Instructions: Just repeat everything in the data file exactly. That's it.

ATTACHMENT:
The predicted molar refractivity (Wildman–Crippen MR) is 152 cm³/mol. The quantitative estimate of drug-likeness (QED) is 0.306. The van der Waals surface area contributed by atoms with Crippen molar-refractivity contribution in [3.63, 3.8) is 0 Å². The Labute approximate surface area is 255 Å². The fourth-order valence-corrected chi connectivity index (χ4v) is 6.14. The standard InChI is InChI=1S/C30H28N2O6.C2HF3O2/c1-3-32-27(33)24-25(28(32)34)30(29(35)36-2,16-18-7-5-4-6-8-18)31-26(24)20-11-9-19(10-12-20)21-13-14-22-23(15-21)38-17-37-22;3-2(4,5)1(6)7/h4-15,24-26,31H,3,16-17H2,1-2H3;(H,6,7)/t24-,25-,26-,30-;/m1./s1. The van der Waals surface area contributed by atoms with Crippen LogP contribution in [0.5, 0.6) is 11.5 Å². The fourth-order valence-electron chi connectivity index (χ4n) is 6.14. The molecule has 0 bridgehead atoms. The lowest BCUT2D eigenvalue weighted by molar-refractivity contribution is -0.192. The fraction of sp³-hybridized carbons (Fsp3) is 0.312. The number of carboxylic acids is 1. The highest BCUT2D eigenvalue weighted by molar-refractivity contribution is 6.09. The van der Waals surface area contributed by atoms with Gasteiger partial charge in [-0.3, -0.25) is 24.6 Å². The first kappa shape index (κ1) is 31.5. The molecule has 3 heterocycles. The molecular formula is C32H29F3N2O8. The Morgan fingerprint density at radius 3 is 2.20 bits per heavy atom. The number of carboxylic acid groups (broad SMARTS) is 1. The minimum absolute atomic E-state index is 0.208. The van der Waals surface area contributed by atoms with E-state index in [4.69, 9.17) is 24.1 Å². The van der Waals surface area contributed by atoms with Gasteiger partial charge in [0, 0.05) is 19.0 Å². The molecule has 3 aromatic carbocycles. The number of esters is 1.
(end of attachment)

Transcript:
The predicted molar refractivity (Wildman–Crippen MR) is 152 cm³/mol. The quantitative estimate of drug-likeness (QED) is 0.306. The van der Waals surface area contributed by atoms with Crippen molar-refractivity contribution in [3.63, 3.8) is 0 Å². The Labute approximate surface area is 255 Å². The fourth-order valence-corrected chi connectivity index (χ4v) is 6.14. The standard InChI is InChI=1S/C30H28N2O6.C2HF3O2/c1-3-32-27(33)24-25(28(32)34)30(29(35)36-2,16-18-7-5-4-6-8-18)31-26(24)20-11-9-19(10-12-20)21-13-14-22-23(15-21)38-17-37-22;3-2(4,5)1(6)7/h4-15,24-26,31H,3,16-17H2,1-2H3;(H,6,7)/t24-,25-,26-,30-;/m1./s1. The van der Waals surface area contributed by atoms with Crippen LogP contribution in [0.5, 0.6) is 11.5 Å². The fourth-order valence-electron chi connectivity index (χ4n) is 6.14. The molecule has 0 bridgehead atoms. The lowest BCUT2D eigenvalue weighted by molar-refractivity contribution is -0.192. The fraction of sp³-hybridized carbons (Fsp3) is 0.312. The number of carboxylic acids is 1. The highest BCUT2D eigenvalue weighted by molar-refractivity contribution is 6.09. The van der Waals surface area contributed by atoms with Gasteiger partial charge in [-0.3, -0.25) is 24.6 Å². The first kappa shape index (κ1) is 31.5. The molecule has 3 heterocycles. The molecular formula is C32H29F3N2O8. The Morgan fingerprint density at radius 3 is 2.20 bits per heavy atom. The number of carboxylic acid groups (broad SMARTS) is 1. The minimum absolute atomic E-state index is 0.208. The van der Waals surface area contributed by atoms with E-state index in [4.69, 9.17) is 24.1 Å². The van der Waals surface area contributed by atoms with Gasteiger partial charge in [0, 0.05) is 19.0 Å². The molecule has 3 aromatic carbocycles. The number of esters is 1.